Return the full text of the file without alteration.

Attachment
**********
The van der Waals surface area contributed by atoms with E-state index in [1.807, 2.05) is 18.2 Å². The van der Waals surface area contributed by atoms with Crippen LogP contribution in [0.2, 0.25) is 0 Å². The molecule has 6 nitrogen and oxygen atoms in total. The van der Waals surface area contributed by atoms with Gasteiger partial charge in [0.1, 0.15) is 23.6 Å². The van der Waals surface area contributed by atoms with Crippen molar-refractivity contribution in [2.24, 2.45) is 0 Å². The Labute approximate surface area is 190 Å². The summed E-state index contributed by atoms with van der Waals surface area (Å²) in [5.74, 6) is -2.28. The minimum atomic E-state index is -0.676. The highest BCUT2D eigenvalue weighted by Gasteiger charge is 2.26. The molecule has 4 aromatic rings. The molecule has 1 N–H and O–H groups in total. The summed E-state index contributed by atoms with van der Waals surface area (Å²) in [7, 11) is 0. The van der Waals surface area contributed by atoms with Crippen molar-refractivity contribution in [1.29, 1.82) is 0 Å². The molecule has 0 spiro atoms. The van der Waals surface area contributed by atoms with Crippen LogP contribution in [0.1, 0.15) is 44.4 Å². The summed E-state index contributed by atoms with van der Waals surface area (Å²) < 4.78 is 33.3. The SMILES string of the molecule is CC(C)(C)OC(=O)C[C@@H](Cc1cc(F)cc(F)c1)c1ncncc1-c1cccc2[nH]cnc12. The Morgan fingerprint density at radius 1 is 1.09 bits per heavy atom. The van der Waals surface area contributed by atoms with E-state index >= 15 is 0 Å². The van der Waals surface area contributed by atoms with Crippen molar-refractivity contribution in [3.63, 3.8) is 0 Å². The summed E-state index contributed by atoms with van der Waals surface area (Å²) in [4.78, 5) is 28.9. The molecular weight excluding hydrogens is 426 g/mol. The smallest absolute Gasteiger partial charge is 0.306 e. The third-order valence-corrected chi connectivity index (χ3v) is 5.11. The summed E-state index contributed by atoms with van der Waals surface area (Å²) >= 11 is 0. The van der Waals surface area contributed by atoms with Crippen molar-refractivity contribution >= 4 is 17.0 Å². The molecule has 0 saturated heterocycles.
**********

The van der Waals surface area contributed by atoms with E-state index in [1.807, 2.05) is 18.2 Å². The van der Waals surface area contributed by atoms with Crippen LogP contribution in [0.2, 0.25) is 0 Å². The molecule has 6 nitrogen and oxygen atoms in total. The van der Waals surface area contributed by atoms with Gasteiger partial charge in [0.1, 0.15) is 23.6 Å². The van der Waals surface area contributed by atoms with Crippen molar-refractivity contribution in [2.24, 2.45) is 0 Å². The Labute approximate surface area is 190 Å². The summed E-state index contributed by atoms with van der Waals surface area (Å²) in [5.74, 6) is -2.28. The minimum atomic E-state index is -0.676. The highest BCUT2D eigenvalue weighted by Gasteiger charge is 2.26. The molecule has 4 aromatic rings. The molecule has 1 N–H and O–H groups in total. The summed E-state index contributed by atoms with van der Waals surface area (Å²) in [7, 11) is 0. The van der Waals surface area contributed by atoms with Crippen molar-refractivity contribution in [1.29, 1.82) is 0 Å². The molecule has 0 spiro atoms. The van der Waals surface area contributed by atoms with Crippen LogP contribution in [0.1, 0.15) is 44.4 Å². The summed E-state index contributed by atoms with van der Waals surface area (Å²) < 4.78 is 33.3. The SMILES string of the molecule is CC(C)(C)OC(=O)C[C@@H](Cc1cc(F)cc(F)c1)c1ncncc1-c1cccc2[nH]cnc12. The Morgan fingerprint density at radius 1 is 1.09 bits per heavy atom. The van der Waals surface area contributed by atoms with E-state index >= 15 is 0 Å². The van der Waals surface area contributed by atoms with Crippen molar-refractivity contribution in [3.63, 3.8) is 0 Å². The summed E-state index contributed by atoms with van der Waals surface area (Å²) in [4.78, 5) is 28.9. The molecular weight excluding hydrogens is 426 g/mol. The smallest absolute Gasteiger partial charge is 0.306 e. The third-order valence-corrected chi connectivity index (χ3v) is 5.11. The summed E-state index contributed by atoms with van der Waals surface area (Å²) >= 11 is 0. The van der Waals surface area contributed by atoms with Crippen molar-refractivity contribution >= 4 is 17.0 Å². The molecule has 0 saturated heterocycles.